Pennsylvania State Tree

Eastern Hemlock

Eastern Hemlock: Pennsylvania State Tree

(Pinaceae Tsuga canadensis)

Adopted on June 23, 1931.

Pennsylvania state tree, Hemlock, (Pinaceae Tsuga canadensis,) was enacted by the General Assembly on June 23, 1931.

The Hemlock, (Pinaceae Tsuga canadensis,) was a sturdy ally to the state's first settlers. Many a pioneer family felt better protected from the elements and their enemies inside log cabins made from the patriarch of Pennsylvania's forests.

The eastern hemlock (also called Canada hemlock or hemlock spruce) was pronounced the most picturesque and beautiful of the world's evergreens by A. J. Downing, the father of landscape gardening in America.

Pennsylvania State Tree: Eastern Hemlock

Eastern Hemlock: Pennsylvania State Tree

Tsuga canadensis, also known as eastern hemlock or Canadian hemlock, and in the French-speaking regions of Canada as Pruche du Canada, is a coniferous tree native to eastern North America. It is the state tree of Pennsylvania. The eastern hemlock grows well in shade and is very long lived, with the oldest recorded specimen, found in Tionesta, Pennsylvania, being at least 554 years old.

Eastern hemlock thrives in cool, moist sites. It occupies steep north or east facing slopes in southern counties. Farther north, it forms nearly pure stands in ravines, stream valleys and wooded swamps. Tsuga canadensis grows with white pine.

American beech, maples, oaks and birches in a variety of forest types. Rhododendron, witch-hazel and viburnums often form the shrub layer beneath the hemlock's branches. Canada mayflower, partridgeberry, clubmoss and ferns populate the forest floor nearby. Eastern hemlock is a large, long-lived conifer. Trees more than 400 years old, reaching heights of 140 feet, greeted the settlers of colonial Pennsylvania. The current state champion hemlock stands in Cook Forest State Park. It rises 125 feet with a diameter of 5 feet 1 inch and a spread of 70 feet.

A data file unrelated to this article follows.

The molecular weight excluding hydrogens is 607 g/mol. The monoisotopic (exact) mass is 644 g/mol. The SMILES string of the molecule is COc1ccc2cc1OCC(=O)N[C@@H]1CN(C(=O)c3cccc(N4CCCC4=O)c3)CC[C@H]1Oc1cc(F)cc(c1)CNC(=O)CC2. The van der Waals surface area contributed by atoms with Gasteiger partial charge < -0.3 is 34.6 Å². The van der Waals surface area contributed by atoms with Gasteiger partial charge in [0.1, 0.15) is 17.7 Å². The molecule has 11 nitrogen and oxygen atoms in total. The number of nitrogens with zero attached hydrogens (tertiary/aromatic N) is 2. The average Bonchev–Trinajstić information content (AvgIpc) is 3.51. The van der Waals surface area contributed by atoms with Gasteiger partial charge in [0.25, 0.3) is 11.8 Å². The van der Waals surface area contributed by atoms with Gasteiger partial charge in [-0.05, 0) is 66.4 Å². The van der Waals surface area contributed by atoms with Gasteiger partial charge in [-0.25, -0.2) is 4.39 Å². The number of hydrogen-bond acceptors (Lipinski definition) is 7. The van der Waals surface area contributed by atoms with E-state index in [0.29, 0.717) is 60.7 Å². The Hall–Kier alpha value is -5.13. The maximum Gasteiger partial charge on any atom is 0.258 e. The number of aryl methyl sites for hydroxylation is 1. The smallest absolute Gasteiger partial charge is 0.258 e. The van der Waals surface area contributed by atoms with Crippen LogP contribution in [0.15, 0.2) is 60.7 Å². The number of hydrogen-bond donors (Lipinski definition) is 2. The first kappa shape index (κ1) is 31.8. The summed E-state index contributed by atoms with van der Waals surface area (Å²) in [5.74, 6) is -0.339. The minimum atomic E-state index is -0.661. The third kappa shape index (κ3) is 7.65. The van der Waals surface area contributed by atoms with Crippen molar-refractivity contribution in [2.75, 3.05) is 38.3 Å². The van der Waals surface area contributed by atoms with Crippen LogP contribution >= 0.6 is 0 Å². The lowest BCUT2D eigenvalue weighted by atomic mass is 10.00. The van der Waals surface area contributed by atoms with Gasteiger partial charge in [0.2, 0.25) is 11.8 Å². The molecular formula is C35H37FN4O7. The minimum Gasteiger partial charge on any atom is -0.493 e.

Over the centuries hemlock has been a major contributor to the state's economy. At the peak of production in the 1890s Pennsylvania's forests yielded more than a billion board feet of hemlock lumber each year for beams, weather boarding, shingles and other rough construction. Massive quantities of hemlock bark provided tannic acid to process hides for harness, saddles, belts and shoes. Known for its rot resistance, hemlock is often used today for railroad ties and barn siding.

Hemlock trees provide much more than wood. Their dense evergreen branches provide shelter for Blackburnian warblers, blue-headed vireo, Acadian flycatcher and other forest songbirds. Their deep shade keeps streams cool, providing the cold-water aquatic habitat favored by native brook trout. Red squirrels, blackcapped chickadees, crossbills and pine siskins consume large quantities of hemlock seed.

Common Names

Eastern hemlock also called Canada hemlock or hemlock spruce, is a slow-growing long-lived tree which unlike many trees grows well in shade. Eastern hemlock is generally confined to areas with cool and humid climates